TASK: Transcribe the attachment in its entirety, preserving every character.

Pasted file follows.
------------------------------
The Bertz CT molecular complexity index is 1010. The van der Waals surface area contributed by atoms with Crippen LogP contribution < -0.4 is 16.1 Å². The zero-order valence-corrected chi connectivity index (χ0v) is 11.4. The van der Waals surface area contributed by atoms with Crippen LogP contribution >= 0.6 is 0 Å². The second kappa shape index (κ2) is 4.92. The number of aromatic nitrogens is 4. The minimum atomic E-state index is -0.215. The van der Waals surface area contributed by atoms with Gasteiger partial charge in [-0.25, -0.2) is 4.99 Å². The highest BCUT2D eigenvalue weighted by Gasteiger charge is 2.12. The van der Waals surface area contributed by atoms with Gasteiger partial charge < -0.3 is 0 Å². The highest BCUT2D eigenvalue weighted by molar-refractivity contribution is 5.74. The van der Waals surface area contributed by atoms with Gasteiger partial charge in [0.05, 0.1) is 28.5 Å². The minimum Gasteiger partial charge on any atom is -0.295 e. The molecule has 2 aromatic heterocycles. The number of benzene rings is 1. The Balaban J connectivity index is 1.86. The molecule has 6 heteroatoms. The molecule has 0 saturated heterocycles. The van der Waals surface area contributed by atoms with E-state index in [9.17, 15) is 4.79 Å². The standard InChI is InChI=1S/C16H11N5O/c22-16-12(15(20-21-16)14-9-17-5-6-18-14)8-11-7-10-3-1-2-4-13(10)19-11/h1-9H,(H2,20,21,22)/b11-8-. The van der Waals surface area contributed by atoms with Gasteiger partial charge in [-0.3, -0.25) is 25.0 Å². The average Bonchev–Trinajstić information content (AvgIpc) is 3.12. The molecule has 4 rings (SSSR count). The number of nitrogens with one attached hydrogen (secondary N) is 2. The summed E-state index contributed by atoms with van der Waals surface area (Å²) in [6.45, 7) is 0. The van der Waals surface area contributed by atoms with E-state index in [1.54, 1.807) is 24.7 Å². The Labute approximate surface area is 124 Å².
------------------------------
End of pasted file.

The Bertz CT molecular complexity index is 1010. The van der Waals surface area contributed by atoms with Crippen LogP contribution < -0.4 is 16.1 Å². The zero-order valence-corrected chi connectivity index (χ0v) is 11.4. The van der Waals surface area contributed by atoms with Crippen LogP contribution >= 0.6 is 0 Å². The second kappa shape index (κ2) is 4.92. The number of aromatic nitrogens is 4. The minimum atomic E-state index is -0.215. The van der Waals surface area contributed by atoms with Gasteiger partial charge in [-0.25, -0.2) is 4.99 Å². The highest BCUT2D eigenvalue weighted by Gasteiger charge is 2.12. The van der Waals surface area contributed by atoms with Gasteiger partial charge < -0.3 is 0 Å². The highest BCUT2D eigenvalue weighted by molar-refractivity contribution is 5.74. The van der Waals surface area contributed by atoms with Gasteiger partial charge in [0.05, 0.1) is 28.5 Å². The minimum Gasteiger partial charge on any atom is -0.295 e. The molecule has 2 aromatic heterocycles. The number of benzene rings is 1. The Balaban J connectivity index is 1.86. The molecule has 6 heteroatoms. The molecule has 0 saturated heterocycles. The van der Waals surface area contributed by atoms with E-state index in [9.17, 15) is 4.79 Å². The standard InChI is InChI=1S/C16H11N5O/c22-16-12(15(20-21-16)14-9-17-5-6-18-14)8-11-7-10-3-1-2-4-13(10)19-11/h1-9H,(H2,20,21,22)/b11-8-. The van der Waals surface area contributed by atoms with Gasteiger partial charge in [-0.3, -0.25) is 25.0 Å². The average Bonchev–Trinajstić information content (AvgIpc) is 3.12. The molecule has 4 rings (SSSR count). The number of nitrogens with one attached hydrogen (secondary N) is 2. The summed E-state index contributed by atoms with van der Waals surface area (Å²) in [6.45, 7) is 0. The van der Waals surface area contributed by atoms with E-state index in [1.54, 1.807) is 24.7 Å². The Labute approximate surface area is 124 Å².